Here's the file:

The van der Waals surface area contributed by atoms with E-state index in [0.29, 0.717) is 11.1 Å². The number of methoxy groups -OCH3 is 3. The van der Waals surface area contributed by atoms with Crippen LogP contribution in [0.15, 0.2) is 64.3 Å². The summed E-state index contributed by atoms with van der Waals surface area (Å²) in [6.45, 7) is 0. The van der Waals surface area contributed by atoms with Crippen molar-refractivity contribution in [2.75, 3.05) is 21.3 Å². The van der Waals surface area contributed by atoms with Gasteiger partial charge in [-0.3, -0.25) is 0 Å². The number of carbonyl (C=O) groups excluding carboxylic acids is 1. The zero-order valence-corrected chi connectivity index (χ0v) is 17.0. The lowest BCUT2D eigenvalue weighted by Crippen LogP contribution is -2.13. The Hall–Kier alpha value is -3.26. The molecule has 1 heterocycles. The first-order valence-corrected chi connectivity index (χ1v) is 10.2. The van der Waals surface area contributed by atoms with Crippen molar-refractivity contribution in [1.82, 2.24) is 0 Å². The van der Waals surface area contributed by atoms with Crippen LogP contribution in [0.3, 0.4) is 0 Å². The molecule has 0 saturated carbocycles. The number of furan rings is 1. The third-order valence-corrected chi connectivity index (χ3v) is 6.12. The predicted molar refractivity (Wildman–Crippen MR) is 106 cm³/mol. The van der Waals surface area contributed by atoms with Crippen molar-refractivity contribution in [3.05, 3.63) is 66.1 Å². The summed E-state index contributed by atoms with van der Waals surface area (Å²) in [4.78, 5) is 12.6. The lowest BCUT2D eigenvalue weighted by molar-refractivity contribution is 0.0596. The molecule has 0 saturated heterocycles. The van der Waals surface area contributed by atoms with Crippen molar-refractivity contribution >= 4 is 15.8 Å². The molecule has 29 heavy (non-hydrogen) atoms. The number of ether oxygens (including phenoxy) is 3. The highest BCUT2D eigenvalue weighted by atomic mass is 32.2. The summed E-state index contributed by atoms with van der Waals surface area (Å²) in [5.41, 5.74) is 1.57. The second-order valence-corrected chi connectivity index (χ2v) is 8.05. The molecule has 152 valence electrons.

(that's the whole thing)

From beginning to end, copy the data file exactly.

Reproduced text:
The van der Waals surface area contributed by atoms with E-state index in [0.29, 0.717) is 11.1 Å². The number of methoxy groups -OCH3 is 3. The van der Waals surface area contributed by atoms with Crippen LogP contribution in [0.15, 0.2) is 64.3 Å². The summed E-state index contributed by atoms with van der Waals surface area (Å²) in [6.45, 7) is 0. The van der Waals surface area contributed by atoms with Crippen molar-refractivity contribution in [2.75, 3.05) is 21.3 Å². The van der Waals surface area contributed by atoms with Gasteiger partial charge in [-0.3, -0.25) is 0 Å². The number of carbonyl (C=O) groups excluding carboxylic acids is 1. The zero-order valence-corrected chi connectivity index (χ0v) is 17.0. The lowest BCUT2D eigenvalue weighted by Crippen LogP contribution is -2.13. The Hall–Kier alpha value is -3.26. The molecule has 1 heterocycles. The first-order valence-corrected chi connectivity index (χ1v) is 10.2. The van der Waals surface area contributed by atoms with Crippen molar-refractivity contribution in [1.82, 2.24) is 0 Å². The van der Waals surface area contributed by atoms with Crippen LogP contribution in [0.3, 0.4) is 0 Å². The molecule has 0 saturated carbocycles. The number of furan rings is 1. The third-order valence-corrected chi connectivity index (χ3v) is 6.12. The predicted molar refractivity (Wildman–Crippen MR) is 106 cm³/mol. The van der Waals surface area contributed by atoms with Crippen molar-refractivity contribution in [3.05, 3.63) is 66.1 Å². The summed E-state index contributed by atoms with van der Waals surface area (Å²) in [4.78, 5) is 12.6. The lowest BCUT2D eigenvalue weighted by molar-refractivity contribution is 0.0596. The molecule has 0 saturated heterocycles. The van der Waals surface area contributed by atoms with Crippen molar-refractivity contribution >= 4 is 15.8 Å². The molecule has 29 heavy (non-hydrogen) atoms. The number of ether oxygens (including phenoxy) is 3. The highest BCUT2D eigenvalue weighted by atomic mass is 32.2. The summed E-state index contributed by atoms with van der Waals surface area (Å²) in [5.41, 5.74) is 1.57. The second-order valence-corrected chi connectivity index (χ2v) is 8.05. The molecule has 152 valence electrons.